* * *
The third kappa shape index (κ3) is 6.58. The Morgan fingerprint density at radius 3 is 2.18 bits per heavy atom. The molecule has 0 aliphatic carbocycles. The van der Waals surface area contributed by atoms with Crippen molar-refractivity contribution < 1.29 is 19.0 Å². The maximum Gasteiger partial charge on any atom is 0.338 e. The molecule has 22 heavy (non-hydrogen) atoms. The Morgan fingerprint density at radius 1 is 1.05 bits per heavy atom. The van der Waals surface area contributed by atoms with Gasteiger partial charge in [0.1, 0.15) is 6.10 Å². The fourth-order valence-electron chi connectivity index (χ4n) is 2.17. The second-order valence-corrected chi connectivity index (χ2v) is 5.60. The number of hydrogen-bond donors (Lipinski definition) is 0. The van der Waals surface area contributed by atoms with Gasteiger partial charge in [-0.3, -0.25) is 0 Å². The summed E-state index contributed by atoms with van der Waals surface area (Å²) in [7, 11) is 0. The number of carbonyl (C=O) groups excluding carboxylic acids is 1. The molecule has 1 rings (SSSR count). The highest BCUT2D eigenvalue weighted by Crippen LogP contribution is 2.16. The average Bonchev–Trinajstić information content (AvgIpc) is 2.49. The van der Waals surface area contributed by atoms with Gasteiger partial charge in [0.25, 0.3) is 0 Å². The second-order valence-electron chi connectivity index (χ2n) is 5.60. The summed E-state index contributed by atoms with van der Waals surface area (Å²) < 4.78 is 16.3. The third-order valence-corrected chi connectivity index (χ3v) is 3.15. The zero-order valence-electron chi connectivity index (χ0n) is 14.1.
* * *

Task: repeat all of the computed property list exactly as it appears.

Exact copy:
The third kappa shape index (κ3) is 6.58. The Morgan fingerprint density at radius 3 is 2.18 bits per heavy atom. The molecule has 0 aliphatic carbocycles. The van der Waals surface area contributed by atoms with Crippen molar-refractivity contribution < 1.29 is 19.0 Å². The maximum Gasteiger partial charge on any atom is 0.338 e. The molecule has 22 heavy (non-hydrogen) atoms. The Morgan fingerprint density at radius 1 is 1.05 bits per heavy atom. The van der Waals surface area contributed by atoms with Gasteiger partial charge in [0.1, 0.15) is 6.10 Å². The fourth-order valence-electron chi connectivity index (χ4n) is 2.17. The second-order valence-corrected chi connectivity index (χ2v) is 5.60. The number of hydrogen-bond donors (Lipinski definition) is 0. The van der Waals surface area contributed by atoms with Gasteiger partial charge in [-0.3, -0.25) is 0 Å². The summed E-state index contributed by atoms with van der Waals surface area (Å²) in [7, 11) is 0. The number of carbonyl (C=O) groups excluding carboxylic acids is 1. The molecule has 1 rings (SSSR count). The highest BCUT2D eigenvalue weighted by Crippen LogP contribution is 2.16. The average Bonchev–Trinajstić information content (AvgIpc) is 2.49. The van der Waals surface area contributed by atoms with Gasteiger partial charge in [0.25, 0.3) is 0 Å². The second-order valence-electron chi connectivity index (χ2n) is 5.60. The summed E-state index contributed by atoms with van der Waals surface area (Å²) < 4.78 is 16.3. The third-order valence-corrected chi connectivity index (χ3v) is 3.15. The zero-order valence-electron chi connectivity index (χ0n) is 14.1.